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I recently flew over a massive oil refinery complex near Houston on a beautifully clear day and marveled at the stillness of the adjacent Gulf of Mexico. I imagined an entirely different scene as Hurricanes Ike and Gustav came ashore last month, and after analyzing that refiner's third-quarter earnings, I'm amazed that the damage was not more notable.
Valero Energy (NYSE: VLO ) had to shut down four refineries in the aftermath of those storms, and saw its gasoline production decline just as gas prices (and therefore refining margins) temporarily spiked on regional supply disruptions. Along with ConocoPhillips (NYSE: COP ) , Valero took those storms on the chin, but it managed to escape severe damage to facilities and to earnings. I'll be curious to see results next week from storm-spared Holly (NYSE: HOC ) and Western Refining (NYSE: WNR ) .
Excluding a $305 million pre-tax gain from the sale of a Louisiana refinery called Krotz Springs, Valero's net income rose 16% from the prior year, to $982 million. Income from operations rose by 50%, due in large measure to the refinery sale, but also owing to a continuation of the trend toward higher margins for non-gasoline distillates like diesel and jet fuel. That trend is music to the ears of niche refiners like Calumet Specialty Products (Nasdaq: CLMT ) , which faces some severe debt-related challenges at about the worst possible point in modern financial history.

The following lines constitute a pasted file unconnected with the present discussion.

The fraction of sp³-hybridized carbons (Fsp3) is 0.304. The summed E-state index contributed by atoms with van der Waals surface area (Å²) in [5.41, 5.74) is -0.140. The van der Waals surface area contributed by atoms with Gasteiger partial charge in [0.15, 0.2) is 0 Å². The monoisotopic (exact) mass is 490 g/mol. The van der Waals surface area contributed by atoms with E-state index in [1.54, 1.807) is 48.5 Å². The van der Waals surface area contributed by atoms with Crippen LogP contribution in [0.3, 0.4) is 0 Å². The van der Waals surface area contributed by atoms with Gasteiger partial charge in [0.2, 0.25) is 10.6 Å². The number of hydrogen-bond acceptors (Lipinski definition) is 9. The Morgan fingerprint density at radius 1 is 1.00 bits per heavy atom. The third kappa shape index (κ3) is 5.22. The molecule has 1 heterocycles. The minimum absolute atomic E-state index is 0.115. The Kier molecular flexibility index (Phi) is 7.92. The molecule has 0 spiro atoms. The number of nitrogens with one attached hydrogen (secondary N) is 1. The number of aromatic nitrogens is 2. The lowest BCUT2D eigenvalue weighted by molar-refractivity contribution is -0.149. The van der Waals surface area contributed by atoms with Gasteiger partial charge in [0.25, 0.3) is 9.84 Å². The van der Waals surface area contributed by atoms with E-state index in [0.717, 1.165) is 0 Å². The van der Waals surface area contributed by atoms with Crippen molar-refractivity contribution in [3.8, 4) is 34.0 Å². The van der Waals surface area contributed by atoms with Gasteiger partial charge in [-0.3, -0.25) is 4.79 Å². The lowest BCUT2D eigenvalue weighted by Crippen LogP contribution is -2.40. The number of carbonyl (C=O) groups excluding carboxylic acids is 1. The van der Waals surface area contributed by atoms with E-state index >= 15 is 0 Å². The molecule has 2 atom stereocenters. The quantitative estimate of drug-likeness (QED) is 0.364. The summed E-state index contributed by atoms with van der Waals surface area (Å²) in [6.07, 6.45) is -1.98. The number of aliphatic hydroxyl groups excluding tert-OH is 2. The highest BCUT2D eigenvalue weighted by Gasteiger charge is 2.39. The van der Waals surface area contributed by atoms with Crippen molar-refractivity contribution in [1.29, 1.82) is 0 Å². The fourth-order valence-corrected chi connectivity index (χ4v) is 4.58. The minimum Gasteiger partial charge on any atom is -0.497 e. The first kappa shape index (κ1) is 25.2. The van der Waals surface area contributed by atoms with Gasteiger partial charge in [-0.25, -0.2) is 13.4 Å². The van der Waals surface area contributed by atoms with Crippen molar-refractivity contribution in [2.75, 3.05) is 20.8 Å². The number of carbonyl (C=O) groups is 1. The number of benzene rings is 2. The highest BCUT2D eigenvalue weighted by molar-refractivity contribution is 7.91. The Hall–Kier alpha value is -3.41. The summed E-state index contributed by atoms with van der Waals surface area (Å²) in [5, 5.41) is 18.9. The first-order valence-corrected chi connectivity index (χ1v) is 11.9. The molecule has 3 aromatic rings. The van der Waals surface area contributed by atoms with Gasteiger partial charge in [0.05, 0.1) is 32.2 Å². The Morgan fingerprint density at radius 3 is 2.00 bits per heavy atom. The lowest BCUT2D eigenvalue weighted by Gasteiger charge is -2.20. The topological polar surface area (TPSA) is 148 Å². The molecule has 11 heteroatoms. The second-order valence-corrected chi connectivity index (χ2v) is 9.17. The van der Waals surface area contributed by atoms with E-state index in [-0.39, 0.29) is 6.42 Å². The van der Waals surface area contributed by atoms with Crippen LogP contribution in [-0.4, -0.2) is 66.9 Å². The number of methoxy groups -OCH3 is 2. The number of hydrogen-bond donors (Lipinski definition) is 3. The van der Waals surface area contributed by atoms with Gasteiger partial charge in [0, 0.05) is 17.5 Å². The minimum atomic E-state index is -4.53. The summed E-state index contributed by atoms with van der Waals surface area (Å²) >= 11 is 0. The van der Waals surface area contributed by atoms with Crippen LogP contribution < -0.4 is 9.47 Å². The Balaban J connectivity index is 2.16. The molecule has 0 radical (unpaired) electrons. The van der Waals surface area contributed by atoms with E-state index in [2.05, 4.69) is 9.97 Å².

Gasoline prices have reacted quickly to the incredible 50%-plus correction in the price of oil. That's great news for drivers, and Valero believes that will bolster demand, but overall, the lower crude prices have not yet augmented profits for refiners like Valero. In fact, Valero's third-quarter gasoline margin contracted further from the prior quarter, despite marked volatility.
Noting substantial economic uncertainty, Valero announced major reductions to capital expenditures. The company now intends to invest only $3 billion of the $4.5 billion previously budgeted for 2008, and instead intends to place greater emphasis on maintaining sizable cash reserves. Under the circumstances, a shareholder can hardly argue with a predilection for hoarding cash, but over the long-term, such moves may lead to some loss of market share, unless major competitors like Tesoro (NYSE: TSO ) follow suit. So far, both companies have moved in tandem to curtail some gasoline production until market conditions improve.
For now, I advise Fools to watch carefully ... from the sidelines.